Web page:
What is the "infant crying curve" and why should you care?

Orange County Postpartum Doula infant crying curve

Many new parents are happily surprised that their newborn doesn't cry for hours on end as their friends and family (and perhaps some well-meaning but misguided people in the grocery store) have led them to expect. But come weeks 3-8ish they may notice an uptick in their baby's crying.

If you find yourself in this position, you'll realize that it can be tempting to feel that you're doing something wrong. What if your baby isn't getting enough to eat? Could she be teething super duper early? Maybe something about you or your home is upsetting her?

In reality, your baby is probably doing exactly what she should be: making her way up and over "the crying curve."

The crying curve is a chart that graphs the amount infants cry over time, developed by Dr. Ronald Barr in 1990. Evidence shows that babies' crying increases during the first several weeks, peaks sometime in months 1-3, and then decreases again. This is a phenomenon that has been identified not only in humans, but other primates as well.

Says Dr. Barr:

The first feature that really frustrates parents is that the amount of crying that happens in a day tends to increase and increase in the first two (or sometimes three) months of life. Then it reaches its highest point, and begins to decrease. This is the basic peak pattern of crying in infants. However, although they all do it, there are lots of differences between one infant and another.

For example, some infants might have their “peak” at 3 weeks of age, while others have it at 8 weeks of age. For some infants, the amount of crying that infants do at the peak might be 1 hour a day; for others, the amount of crying might be 5 hours.
— Ronald G. Barr, MDCM, FRCP(C)

Peak crying between three weeks and 8 weeks, 1 hour a day or 5? That's a huge amount of variance!

As we often remind new parents, every baby is different. You need to get to know YOUR baby, and realize that her personality and patterns may not match that of any other baby you or your friends or family have ever known. On one hand, that's a lovely thought - your baby truly is unique! But when it comes to trying to figure out what's going on with her, sometimes that originality can make parents' jobs more difficult. That means that even though your friend swears by "the 5 S's," they just might not do the trick for you right now. And neither might any of your other Facebook friends' best tips for baby soothing.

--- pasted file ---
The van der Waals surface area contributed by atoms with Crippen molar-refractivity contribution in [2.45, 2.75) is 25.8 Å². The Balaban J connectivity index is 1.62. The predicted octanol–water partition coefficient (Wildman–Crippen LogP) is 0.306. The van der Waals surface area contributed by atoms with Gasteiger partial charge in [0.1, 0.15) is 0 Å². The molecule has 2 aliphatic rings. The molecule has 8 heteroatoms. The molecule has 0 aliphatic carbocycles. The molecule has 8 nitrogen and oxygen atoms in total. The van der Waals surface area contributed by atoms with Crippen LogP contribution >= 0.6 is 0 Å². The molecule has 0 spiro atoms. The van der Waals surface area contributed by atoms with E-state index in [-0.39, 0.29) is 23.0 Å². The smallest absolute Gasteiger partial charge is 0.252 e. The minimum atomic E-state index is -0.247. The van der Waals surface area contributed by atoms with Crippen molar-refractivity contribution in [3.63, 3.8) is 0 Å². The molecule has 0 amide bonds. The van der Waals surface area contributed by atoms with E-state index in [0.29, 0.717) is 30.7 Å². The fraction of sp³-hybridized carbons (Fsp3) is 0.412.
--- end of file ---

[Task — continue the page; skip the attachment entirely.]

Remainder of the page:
Sometimes parents reach the end of their ropes during this "peak crying" season. Dr. Barr says there are two main reasons this can be so frustrating: "The first is that there is probably nothing more frustrating than the fact that it gets worse and worse (as crying does in the first couple of months) when there is nothing that you can do about it; even if it is normal! The second is that most parents do not know that this basic peak pattern will occur. If they knew ahead of time that it would get worse before it gets better, it would be easier to deal with even though it was not much fun while it was getting worse."

So... what's a parent to do?

We like to encourage new parents to consider enlisting HELPERS instead of VISITORS during those first few months of baby's life. You know those visits from well-meaning friends and relatives that seem to drag on and on, where someone sits on your couch holding your increasingly fussy baby while you're itching to take baby back for her next feeding or lay down with her for a nap? And you weren't expecting them to come and are wishing you were wearing more than the milk-stained robe you haven't taken off for a few days? And no amount of hinting about getting baby back from this lovely but misguided and possibly now a permanent fixture to your couch is getting you anywhere?

Ain't nobody got time for that.

Instead, we've put together some hints for parents to encourage the kind of environment needed in those early weeks when SUPPORT is desperately needed and ENTERTAINING is absolutely last on the list.

So... what does that have to do with you?

Well, if you're expecting a little one, it can be helpful to know that the amount of time it will take to soothe your baby will probably increase for a while before it evens out again. Knowing this ahead of time can help you line up support from your local friends and family throughout the first few months of your baby's life, rather than all at the very beginning. Although it may be tempting to invite (or accept self-invitations from) your loved ones to visit early on, try to resist! Instead, let them know that you have all the support you need for now and would like to focus on getting to know your little one... then call them in a few weeks when a break and someone to bring you food sounds like heaven! A two-month-old baby isn't much bigger than a brand new newborn... they will still get their chance to meet your little one while they're little!